5) What are my "rules of engagement" -- the specific things that must be in place before I can enter a relationship/partnership/deal?

There's an old saying, "Do business how business is done." The connotation is: if everyone is cheating, we must also cheat. But there's a better way to do business: we demand that business be done a certain way, or else refuse to do business at all.

We should know what our agenda is, and demand it, at the BEGINNING of any kind of negotiation. If you set your agenda early, you won't have to set it often. What we don't demand, we give away. And, what we give away, we will find hard to recover. We'd like to think that people are friendly and kindly enough that they will make reasonable concessions at some future date -- but, if we really care about something, we need to demand it in the present. What we don't demand, we concede.

We need not do business how business is done. We can decide how business is done.

Still, if you will not fight for the right when you can easily win without bloodshed, if you will not fight when your victory will be sure and not so costly, you may come to the moment when you will have to fight with all the odds against you and only a precarious chance for survival. There may be a worse case. You may have to fight when there is no chance of victory, because it is better to perish than to live as slaves.
- Winston Churchill
Those who would trade our freedom for the soup kitchen of the welfare state have told us they have a utopian solution of peace without victory. They call their policy "accommodation." And they say if we'll only avoid any direct confrontation with the enemy, he'll forget his evil ways and learn to love us. All who oppose them are indicted as warmongers. They say we offer simple answers to complex problems. Well, perhaps there is a simple answer—not an easy answer—but simple: If you and I have the courage to tell our elected officials that we want our national policy based on what we know in our hearts is morally right.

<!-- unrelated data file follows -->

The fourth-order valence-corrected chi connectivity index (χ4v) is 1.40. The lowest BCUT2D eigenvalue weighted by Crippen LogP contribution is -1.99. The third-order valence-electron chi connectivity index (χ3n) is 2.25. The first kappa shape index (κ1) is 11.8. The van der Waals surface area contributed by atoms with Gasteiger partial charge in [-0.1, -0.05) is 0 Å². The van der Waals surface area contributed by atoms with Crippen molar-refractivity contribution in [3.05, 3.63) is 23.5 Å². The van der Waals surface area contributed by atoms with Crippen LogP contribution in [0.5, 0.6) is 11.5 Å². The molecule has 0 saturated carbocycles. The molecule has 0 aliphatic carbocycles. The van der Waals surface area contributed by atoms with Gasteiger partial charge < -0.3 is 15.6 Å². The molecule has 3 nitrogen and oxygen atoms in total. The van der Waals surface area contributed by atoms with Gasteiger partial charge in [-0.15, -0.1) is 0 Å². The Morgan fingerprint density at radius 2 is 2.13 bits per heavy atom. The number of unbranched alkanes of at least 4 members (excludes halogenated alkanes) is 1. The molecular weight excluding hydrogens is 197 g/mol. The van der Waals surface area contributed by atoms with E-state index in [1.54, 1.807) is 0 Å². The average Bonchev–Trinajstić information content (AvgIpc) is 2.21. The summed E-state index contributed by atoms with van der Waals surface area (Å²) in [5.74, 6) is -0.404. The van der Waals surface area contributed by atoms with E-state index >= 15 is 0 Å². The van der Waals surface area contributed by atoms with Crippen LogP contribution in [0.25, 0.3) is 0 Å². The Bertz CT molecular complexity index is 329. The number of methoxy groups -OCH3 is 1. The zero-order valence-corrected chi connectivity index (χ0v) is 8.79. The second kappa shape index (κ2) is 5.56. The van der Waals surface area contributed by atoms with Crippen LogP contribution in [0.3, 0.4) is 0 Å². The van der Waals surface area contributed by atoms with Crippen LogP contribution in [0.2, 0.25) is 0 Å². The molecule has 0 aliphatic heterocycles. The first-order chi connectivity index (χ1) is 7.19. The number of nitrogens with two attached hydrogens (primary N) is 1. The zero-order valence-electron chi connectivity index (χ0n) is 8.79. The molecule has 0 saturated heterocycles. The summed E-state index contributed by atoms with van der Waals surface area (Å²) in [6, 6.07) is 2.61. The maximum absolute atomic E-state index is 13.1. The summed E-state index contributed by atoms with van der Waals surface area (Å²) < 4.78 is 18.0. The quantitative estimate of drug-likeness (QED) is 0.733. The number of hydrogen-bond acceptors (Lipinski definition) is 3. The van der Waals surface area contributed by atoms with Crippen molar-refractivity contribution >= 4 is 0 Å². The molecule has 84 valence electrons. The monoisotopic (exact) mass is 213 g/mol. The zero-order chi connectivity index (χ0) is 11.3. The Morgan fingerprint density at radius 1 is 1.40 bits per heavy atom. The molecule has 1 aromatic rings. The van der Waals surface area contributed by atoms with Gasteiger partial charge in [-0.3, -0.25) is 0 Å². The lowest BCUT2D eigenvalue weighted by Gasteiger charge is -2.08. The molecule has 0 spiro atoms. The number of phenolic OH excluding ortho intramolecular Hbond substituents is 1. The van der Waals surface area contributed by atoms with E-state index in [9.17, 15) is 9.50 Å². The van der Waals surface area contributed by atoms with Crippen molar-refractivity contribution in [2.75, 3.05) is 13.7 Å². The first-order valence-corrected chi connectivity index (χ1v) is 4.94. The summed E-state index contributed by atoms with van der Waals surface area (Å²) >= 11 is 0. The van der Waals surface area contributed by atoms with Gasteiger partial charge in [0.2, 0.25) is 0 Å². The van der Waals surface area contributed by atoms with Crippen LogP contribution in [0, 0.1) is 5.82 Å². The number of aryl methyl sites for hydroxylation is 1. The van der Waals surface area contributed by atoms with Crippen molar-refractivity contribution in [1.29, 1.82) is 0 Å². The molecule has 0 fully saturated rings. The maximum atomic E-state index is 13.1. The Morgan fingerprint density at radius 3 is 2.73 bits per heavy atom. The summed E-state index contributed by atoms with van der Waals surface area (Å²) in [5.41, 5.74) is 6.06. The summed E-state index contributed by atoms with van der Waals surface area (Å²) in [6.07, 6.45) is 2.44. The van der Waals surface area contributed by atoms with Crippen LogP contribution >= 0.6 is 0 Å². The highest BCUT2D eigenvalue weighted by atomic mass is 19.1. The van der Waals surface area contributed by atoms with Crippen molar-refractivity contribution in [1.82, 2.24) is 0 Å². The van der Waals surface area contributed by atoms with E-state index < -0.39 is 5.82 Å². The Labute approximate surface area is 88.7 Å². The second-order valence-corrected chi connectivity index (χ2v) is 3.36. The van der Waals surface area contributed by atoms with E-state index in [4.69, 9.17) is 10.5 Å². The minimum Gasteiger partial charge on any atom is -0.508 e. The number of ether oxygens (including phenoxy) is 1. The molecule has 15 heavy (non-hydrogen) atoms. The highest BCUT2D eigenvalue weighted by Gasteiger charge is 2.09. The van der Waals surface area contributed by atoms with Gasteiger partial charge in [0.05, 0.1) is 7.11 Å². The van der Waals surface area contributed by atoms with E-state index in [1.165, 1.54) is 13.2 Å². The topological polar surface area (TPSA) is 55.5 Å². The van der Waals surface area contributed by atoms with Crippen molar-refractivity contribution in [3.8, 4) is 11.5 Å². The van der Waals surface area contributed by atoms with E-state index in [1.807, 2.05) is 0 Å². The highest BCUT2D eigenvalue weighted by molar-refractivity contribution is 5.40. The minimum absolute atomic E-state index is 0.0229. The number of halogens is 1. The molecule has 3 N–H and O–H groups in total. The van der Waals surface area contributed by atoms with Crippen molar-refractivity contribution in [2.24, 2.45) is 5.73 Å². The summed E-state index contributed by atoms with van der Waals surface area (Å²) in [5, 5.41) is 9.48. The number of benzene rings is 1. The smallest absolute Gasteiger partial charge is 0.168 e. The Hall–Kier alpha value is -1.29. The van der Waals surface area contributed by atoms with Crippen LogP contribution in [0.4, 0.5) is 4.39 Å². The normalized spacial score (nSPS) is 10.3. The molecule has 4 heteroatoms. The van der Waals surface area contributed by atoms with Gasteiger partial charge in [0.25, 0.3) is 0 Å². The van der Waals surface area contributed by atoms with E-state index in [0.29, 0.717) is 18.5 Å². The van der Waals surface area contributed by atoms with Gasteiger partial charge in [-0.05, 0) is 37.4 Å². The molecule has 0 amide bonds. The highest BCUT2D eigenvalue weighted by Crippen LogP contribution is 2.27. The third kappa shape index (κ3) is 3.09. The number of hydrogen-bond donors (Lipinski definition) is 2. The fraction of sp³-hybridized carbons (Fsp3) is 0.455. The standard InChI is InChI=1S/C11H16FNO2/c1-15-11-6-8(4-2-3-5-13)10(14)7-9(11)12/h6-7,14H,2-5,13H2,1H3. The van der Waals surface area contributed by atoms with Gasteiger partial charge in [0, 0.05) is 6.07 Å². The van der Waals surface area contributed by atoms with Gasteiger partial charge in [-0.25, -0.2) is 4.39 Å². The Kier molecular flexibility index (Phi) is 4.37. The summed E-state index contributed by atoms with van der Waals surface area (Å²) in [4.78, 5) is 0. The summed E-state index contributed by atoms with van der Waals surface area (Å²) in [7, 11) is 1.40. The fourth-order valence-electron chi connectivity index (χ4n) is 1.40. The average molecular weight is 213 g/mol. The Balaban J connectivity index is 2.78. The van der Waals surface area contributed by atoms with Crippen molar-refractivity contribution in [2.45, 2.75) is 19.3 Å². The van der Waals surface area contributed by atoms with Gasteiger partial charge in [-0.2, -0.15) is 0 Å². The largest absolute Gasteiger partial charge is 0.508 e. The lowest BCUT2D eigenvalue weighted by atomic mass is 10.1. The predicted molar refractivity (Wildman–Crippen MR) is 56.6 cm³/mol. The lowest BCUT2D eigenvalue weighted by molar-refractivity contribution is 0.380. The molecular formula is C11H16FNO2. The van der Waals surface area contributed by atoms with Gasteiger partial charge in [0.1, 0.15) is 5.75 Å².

...Alexander Hamilton said, "A nation which can prefer disgrace to danger is prepared for a master, and deserves one." Now let's set the record straight. There's no argument over the choice between peace and war, but there's only one guaranteed way you can have peace —and you can have it in the next second — surrender. 
Admittedly, there's a risk in any course we follow other than this, but every lesson of history tells us that the greater risk lies in appeasement, and this is the specter our well-meaning liberal friends refuse to face—that their policy of accommodation is appeasement, and it gives no choice between peace and war, only between fight or surrender. If we continue to accommodate, continue to back and retreat, eventually we have to face the final demand—the ultimatum...You and I know and do not believe that life is so dear and peace so sweet as to be purchased at the price of chains and slavery. If nothing in life is worth dying for, when did this begin—just in the face of this enemy? Or should Moses have told the children of Israel to live in slavery under the pharaohs?
...Where, then, is the road to peace? Well it's a simple answer after all. You and I have the courage to say to our enemies, "There is a price we will not pay." There is a point beyond which they must not advance.
- A Time For Choosing, Ronald Reagan
I am sure that if every leader who goes into battle will promise himself that he will come out either a conqueror or a corpse he is sure to win. There is no doubt of that. Defeat is not due to losses but to the destruction of the soul of the leaders. 
-Gen. George S. Patton, in a letter to his twenty-year-old son